In their early days, credit unions started small, run by a local community with shared interests and a desire to mutually benefit financially – without having to give away profits to third-party shareholders. These values still stand true today, but the face of credit unions have shifted in recent years.
Credit unions have expanded dramatically since their humble beginnings over 100 years ago, and are now an American institution. In the US, over a third of Americans are members of a credit union as of 2017, with growth continuing to rise year-on-year (credit unions are even making their mark in the UK, where government support aims to raise the number of members to 2 million by 2020). With the increase of providing services on the internet, it’s clear that credit unions have an online presence like never before, with more and more people opting for the benefits that are on offer. With lower interest rates for borrowing, and an ethos for putting community above profits, credit unions are an attractive alternative to high-street banking.
Credit unions are for everyone
Credit unions are first and foremost a community initiative, where all members can benefit from the savings they put in. Credit unions will usually have a common interest, which their members will need to embody in order to join, such as the same job, locale, or industry. Ultimately, credit unions are for everyone, with a broad portfolio of sectors available to qualify for membership such as educational, police, state, and military institutions, as well as location-based credit unions that serve the local area.
With such a diverse customer base, the running of a credit union can present challenges. How can employees best serve their members consistently, when each one can have different needs and eligibility criteria? There’s no one “average customer” when it comes to credit unions. And this is where a credit union intranet can help.
Intranets are for everyone
Just like credit unions, intranet software is for everyone. Traditionally seen as a piece of software that only big corporations would use, intranets are actually very versatile, providing a digital workplace for organizations of all sizes and sectors.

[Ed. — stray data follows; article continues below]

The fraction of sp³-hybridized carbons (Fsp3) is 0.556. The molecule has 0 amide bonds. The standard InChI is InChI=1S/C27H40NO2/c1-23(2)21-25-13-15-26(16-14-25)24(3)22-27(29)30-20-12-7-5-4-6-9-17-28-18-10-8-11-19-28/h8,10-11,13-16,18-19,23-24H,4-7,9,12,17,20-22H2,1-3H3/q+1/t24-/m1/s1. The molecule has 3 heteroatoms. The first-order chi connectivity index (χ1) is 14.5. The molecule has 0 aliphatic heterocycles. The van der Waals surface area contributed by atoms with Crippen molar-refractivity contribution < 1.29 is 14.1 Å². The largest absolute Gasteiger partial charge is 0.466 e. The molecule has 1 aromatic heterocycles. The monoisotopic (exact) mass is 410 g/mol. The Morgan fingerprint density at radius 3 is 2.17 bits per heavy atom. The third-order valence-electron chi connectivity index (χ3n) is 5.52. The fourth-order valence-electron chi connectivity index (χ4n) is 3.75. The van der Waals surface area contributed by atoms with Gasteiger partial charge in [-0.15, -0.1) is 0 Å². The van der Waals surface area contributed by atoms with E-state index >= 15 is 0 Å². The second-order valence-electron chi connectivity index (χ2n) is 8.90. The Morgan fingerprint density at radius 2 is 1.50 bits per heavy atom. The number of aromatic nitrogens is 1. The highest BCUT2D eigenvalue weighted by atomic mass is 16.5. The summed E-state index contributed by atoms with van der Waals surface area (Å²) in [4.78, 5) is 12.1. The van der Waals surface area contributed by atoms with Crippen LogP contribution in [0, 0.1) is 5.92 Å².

Credit union staff can use an intranet to efficiently manage all aspects of a customer’s journey into the community, from storing credit agreements to processing loan applications. A company knowledge base can help new staff quickly get up to speed about credit union procedures, ensuring that they can pass on the correct information to members. And social features, such as forums and live chat, can help boost teamwork and collaboration internally – a handy feature for credit unions with dispersed commercial premises.
From a compliance perspective, credit unions will have a lot of regulations to uphold, and the changing nature of these rules mean that staff need to keep their knowledge up-to-date. Policy management software and audit tools – staples in intranet portals – can help staff organise and distribute regulatory information with ease. “Mandatory read” widgets can be added to the intranet homepage too, ensuring critical information that affects both employees and members is not missed.
Credit unions and intranets are for people
Both credit unions and intranets are there to serve people. So it makes sense that the two work together so harmoniously. Credit unions are a significant part of the financial sector, therefore it’s vital that staff have the opportunity to collaborate internally as well as knowledgeably support their diverse membership base – and intranet software can do just that.
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